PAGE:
“We’re serious about direct democracy,” Kousser said, “and we use it more than almost any other state.”
Since 1913, 179 statewide recall attempts have been mounted, and more than 2,000 propositions have been written. Together they track the rise and fall of popular beliefs and fears, as well as economic and cultural aspirations. If California had a zeitgeist barometer, these efforts would be its measure.
Initiatives have raised and lowered taxes. One gave women the right to vote; another tried to ban gay and lesbian teachers from the state’s public schools. One allowed landlords and homeowners to discriminate on ethnic grounds. Another denied undocumented immigrants access to public healthcare.
Of the statewide recalls, only 11 have qualified for the ballot, and of those, only six succeeded. Jerry Brown, for his four terms as governor and as attorney general, holds the record for having been targeted 12 times, and Gov. George Deukmejian comes in second with 11.
Since 2019, six recall attempts have been filed against Newsom, the most recent succeeding upon the claim that he, among other insults, “implemented laws which are detrimental to the citizens of this state and our way of life.”
Once driven by more objective metrics than quality-of-life concerns, the recall process was intended to help voters root out malfeasance, even criminality from public offices that had no provision for impeachment.
When Marshall Black, a Republican state senator, was recalled in 1912 by Santa Clara voters, he had been convicted of stealing $124,000 from the building and loan association where he once worked.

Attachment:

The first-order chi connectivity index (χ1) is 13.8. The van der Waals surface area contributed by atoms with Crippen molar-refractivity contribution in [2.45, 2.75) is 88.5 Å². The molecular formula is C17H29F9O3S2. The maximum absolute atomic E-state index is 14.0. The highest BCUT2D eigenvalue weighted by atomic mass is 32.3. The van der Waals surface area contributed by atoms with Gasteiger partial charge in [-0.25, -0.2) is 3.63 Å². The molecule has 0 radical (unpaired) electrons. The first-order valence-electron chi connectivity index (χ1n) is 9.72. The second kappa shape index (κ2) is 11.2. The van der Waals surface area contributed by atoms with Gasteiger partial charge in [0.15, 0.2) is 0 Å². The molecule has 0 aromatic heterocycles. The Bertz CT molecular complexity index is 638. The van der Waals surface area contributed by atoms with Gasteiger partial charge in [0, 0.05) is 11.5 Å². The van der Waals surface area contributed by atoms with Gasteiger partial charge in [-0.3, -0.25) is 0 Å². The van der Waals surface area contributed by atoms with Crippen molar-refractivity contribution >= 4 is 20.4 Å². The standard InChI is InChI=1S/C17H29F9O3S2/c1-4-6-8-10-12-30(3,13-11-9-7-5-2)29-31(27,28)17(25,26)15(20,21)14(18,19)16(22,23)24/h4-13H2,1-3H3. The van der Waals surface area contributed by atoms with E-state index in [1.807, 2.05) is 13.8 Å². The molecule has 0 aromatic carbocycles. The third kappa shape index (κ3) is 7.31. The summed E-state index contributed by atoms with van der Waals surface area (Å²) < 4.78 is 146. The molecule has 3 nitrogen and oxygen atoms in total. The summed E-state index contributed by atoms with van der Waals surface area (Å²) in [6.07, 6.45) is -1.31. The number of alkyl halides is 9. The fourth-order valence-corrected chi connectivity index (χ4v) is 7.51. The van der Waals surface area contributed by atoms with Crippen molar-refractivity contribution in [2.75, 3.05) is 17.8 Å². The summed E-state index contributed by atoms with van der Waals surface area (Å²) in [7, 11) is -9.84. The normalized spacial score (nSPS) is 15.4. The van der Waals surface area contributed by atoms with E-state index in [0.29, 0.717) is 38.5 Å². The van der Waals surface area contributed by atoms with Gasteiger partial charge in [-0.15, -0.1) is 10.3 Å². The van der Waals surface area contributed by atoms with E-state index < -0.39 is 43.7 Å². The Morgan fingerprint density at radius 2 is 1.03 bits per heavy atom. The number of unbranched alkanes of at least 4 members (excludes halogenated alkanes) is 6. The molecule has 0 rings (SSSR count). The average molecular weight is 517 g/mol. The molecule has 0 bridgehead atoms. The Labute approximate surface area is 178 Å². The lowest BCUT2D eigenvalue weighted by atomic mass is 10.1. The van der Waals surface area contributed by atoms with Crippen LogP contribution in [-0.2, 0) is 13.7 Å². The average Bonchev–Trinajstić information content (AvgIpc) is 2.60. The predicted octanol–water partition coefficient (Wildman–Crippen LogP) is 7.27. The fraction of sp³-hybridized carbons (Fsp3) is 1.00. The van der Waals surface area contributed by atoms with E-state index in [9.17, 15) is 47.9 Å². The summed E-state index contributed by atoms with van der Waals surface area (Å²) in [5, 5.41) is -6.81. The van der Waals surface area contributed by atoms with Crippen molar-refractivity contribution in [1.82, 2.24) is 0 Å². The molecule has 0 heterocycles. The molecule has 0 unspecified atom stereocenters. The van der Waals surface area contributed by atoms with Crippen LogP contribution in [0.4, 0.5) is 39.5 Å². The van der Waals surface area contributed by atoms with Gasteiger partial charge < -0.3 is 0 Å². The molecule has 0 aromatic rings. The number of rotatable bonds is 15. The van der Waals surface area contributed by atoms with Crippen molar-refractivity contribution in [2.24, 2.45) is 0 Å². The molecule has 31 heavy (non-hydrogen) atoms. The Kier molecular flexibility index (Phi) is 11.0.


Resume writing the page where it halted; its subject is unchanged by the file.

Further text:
When Frank Shaw, mayor of Los Angeles, was recalled in 1938, voters had had enough of the political machine he and his brother had assembled in a city that an attorney general called “one of the most corrupt, graft-ridden cities in the United States.”
Over the years, however, the threshold for voter indignation has fallen and partisan politics has filled a void left by the Progressive reforms, whose hallmark was not just a nonpartisan spirit, but according to historian Starr, a distrust among Democrats and Republicans of “big government, big corporations and big labor.”
"California Progressivism contained within itself both liberal and conservative impulses,” wrote Starr, who focuses on Earl Warren. In 1942, Warren entered both the Republican and Democratic primaries for governor, sweeping the former and losing the latter by only 11% of the vote. He handily won the general election carrying every county in the state but one.
Starr describes Warren as a Republican who "had liberal leanings regarding the social responsibilities of government," a Democratic ideal that he took to Washington when he became chief justice of the United States.
But somewhere in the 1950s, fractures began to emerge in what Starr called “the Party of California,” and dissent became a more powerful political force than unity.
The Progressive movement laid the groundwork for how elections are conducted in California, but an overlay of race and politics and partisanship began to reshape the movement in the 1960s, said Raphael Sonenshein, executive director of the Pat Brown Institute for Public Affairs at Cal State Los Angeles.
As an example, Sonenshein points to Proposition 14, which was passed in 1964 by 65% of voters and overturned the California Fair Housing Act that had been enacted the year before to protect Blacks and people of color from housing discrimination. The proposition was eventually ruled unconstitutional.